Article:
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Miracle is a 2004 American sports docudrama about the United States men's ice hockey team, led by head coach Herb Brooks, portrayed by Kurt Russell, that won the gold medal in the 1980 Winter Olympics. The American team's victory over the heavily favored Soviet professionals in the medal round was dubbed the "Miracle on Ice". Miracle was directed by Gavin O'Connor and written by Eric Guggenheim and Mike Rich. It was released on February 6, 2004.


The movie chronicles the journey of the 1980 US Olympic Mens ice hockey team. Then University of Minnesota head coach Herb Brooks (played by Kurt Russell) interviews with the United States Olympic Committee, discussing his philosophy on how to beat the Soviet team, calling for changes to the practice schedule and strategy. Brooks meets his assistant coach Craig Patrick at the tryouts in Colorado Springs. However, Brooks selects a preliminary roster of 26—later to be cut to a final roster of 20—indifferent of the tryouts and the preferences of senior USOC hockey officials. He convinces Walter Bush (Sean McCann), the executive director of the committee, that he has their best interests at heart. Bush agrees to take the heat from the committee, saying, "I'll back you up on this one."

During the initial practice, tempers flare as forward Rob McClanahan and defenseman Jack O'Callahan get into a fight based on an old college rivalry. Brooks bluntly tells the players that they are to let go of old rivalries and start becoming a team. He then calls for introductions, in which each player states his name, his hometown, and for whom he plays.

The coach starts the team on an exhausting conditioning drill (which became known as "Herbies"), in which the team sprints together back and forth across the ice, over and over.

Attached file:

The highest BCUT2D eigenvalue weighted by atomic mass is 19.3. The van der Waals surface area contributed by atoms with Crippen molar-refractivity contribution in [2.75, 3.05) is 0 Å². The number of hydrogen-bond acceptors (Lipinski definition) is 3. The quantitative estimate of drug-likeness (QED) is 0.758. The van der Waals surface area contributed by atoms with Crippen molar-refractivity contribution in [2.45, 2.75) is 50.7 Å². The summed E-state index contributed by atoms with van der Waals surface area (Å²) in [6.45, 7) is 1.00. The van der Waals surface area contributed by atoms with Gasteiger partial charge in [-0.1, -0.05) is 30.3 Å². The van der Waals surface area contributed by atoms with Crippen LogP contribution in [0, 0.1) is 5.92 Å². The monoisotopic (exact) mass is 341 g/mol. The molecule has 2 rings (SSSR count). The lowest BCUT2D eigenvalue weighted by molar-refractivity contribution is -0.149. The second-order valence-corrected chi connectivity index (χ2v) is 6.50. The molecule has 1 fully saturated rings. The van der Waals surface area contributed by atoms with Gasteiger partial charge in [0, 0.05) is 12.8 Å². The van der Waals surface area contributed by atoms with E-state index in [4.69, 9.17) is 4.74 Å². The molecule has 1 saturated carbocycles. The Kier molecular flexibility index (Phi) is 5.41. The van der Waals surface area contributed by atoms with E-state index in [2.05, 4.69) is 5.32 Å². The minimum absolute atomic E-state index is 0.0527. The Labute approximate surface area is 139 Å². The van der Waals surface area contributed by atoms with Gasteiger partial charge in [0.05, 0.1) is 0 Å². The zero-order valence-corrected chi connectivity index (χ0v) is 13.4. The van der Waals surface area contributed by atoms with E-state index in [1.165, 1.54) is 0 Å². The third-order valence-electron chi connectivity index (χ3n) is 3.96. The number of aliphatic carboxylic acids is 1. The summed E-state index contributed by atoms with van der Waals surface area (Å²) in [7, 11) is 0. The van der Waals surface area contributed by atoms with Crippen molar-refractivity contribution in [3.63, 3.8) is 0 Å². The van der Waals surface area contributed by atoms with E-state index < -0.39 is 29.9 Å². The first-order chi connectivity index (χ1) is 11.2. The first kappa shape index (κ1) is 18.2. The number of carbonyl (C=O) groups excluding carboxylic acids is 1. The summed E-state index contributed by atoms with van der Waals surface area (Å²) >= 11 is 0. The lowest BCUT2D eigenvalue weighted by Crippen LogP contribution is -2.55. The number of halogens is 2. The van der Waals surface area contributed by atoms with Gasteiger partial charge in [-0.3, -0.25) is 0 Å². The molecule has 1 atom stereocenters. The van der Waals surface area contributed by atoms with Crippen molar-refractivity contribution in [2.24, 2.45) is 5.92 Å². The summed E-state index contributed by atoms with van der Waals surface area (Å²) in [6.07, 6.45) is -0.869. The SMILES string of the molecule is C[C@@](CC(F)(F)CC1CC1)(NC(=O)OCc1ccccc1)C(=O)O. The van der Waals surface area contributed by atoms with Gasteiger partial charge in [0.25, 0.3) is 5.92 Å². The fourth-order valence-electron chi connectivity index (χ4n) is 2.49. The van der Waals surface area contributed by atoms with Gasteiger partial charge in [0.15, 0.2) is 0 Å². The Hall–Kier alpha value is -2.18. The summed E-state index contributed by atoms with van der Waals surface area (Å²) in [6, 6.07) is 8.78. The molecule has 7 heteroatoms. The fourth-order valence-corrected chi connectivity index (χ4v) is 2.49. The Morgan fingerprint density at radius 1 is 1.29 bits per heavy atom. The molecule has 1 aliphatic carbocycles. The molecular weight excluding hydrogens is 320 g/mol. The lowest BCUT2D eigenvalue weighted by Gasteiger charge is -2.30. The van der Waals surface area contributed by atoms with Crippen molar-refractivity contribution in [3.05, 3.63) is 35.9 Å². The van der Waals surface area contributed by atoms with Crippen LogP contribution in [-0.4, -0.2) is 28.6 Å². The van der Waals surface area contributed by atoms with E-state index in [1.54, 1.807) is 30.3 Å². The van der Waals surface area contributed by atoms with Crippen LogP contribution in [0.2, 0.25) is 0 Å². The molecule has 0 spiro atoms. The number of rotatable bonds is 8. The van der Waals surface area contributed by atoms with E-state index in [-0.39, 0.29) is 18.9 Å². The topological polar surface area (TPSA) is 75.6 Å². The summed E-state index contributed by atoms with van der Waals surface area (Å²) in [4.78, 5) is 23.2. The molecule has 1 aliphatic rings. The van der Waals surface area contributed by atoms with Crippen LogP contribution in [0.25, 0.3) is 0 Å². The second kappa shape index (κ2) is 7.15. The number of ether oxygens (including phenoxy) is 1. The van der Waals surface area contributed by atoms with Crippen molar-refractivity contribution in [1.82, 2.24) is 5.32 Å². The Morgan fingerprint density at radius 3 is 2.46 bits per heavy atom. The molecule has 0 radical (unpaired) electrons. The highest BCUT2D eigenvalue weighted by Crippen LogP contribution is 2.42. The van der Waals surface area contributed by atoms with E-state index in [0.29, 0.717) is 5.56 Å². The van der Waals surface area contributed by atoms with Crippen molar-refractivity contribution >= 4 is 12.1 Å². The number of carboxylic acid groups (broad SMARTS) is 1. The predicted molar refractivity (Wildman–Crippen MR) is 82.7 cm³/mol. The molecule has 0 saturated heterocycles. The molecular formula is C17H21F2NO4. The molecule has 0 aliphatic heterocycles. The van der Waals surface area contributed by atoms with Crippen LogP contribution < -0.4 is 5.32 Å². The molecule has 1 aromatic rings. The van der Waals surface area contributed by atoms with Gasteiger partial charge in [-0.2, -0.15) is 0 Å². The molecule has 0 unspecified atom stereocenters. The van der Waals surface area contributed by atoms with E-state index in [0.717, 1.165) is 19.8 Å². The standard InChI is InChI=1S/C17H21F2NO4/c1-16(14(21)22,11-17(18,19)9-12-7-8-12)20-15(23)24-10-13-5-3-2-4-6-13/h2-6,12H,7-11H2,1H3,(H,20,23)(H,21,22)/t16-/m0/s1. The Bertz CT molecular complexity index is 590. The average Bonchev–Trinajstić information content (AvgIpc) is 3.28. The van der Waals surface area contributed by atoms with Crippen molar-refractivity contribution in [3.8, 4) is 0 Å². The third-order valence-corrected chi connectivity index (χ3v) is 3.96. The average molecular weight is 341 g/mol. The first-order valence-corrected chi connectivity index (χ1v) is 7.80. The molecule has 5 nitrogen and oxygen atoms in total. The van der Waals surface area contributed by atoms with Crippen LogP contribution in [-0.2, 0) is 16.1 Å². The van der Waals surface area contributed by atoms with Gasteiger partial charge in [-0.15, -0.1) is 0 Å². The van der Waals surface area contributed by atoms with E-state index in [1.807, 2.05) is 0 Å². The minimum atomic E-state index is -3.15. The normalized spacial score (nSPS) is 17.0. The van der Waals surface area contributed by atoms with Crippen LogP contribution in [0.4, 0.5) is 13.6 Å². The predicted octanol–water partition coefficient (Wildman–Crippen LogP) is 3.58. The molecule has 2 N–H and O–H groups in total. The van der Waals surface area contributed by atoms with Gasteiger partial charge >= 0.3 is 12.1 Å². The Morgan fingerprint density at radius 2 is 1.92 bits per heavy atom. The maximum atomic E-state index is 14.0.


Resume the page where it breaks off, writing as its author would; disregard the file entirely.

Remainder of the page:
During an exhibition game against the Norwegian National Team in Oslo that ends in a 3–3 tie, Brooks notices the players are distracted by pretty girls in the stands and not playing up to their potential. After the game, in a wrenching scene, he makes them run "Herbies" far into the night, asking the team who it was that they played for. Finally exhausted, forward Mike Eruzione responds with the answer that Herb had wanted all along, "I play for the United States of America!" and the drills are ended.

The team plays the Soviets in an exhibition game at Madison Square Garden. The Russians manhandle the young American team, winning by a score of 10-3. During the game, O'Callahan receives an injury that could keep him out of the entire Olympics, and starting goaltender Jim Craig is told he may be benched in favor of back-up goalie Steve Janaszak. Craig ends up retaining his starting job when the coach brings him to realize that he hasn't been giving his very best.

As the Olympic tournament begins, the Americans trail Sweden 2-1 in the first game. Brooks fires up the team during the break by slamming a table out of his way and accusing injured McClanahan of quitting (Doc had said his injury wouldn't get worse if he played on it.) McClanahan ends up playing despite his pain, and the inspired American team came through as Bill Baker scores a goal in the final minute for a dramatic 2-2 tie. They follow that up with a 7-3 win over heavily favored Czechoslovakia, then victories over Norway, Romania and West Germany to earn a spot in the medal round.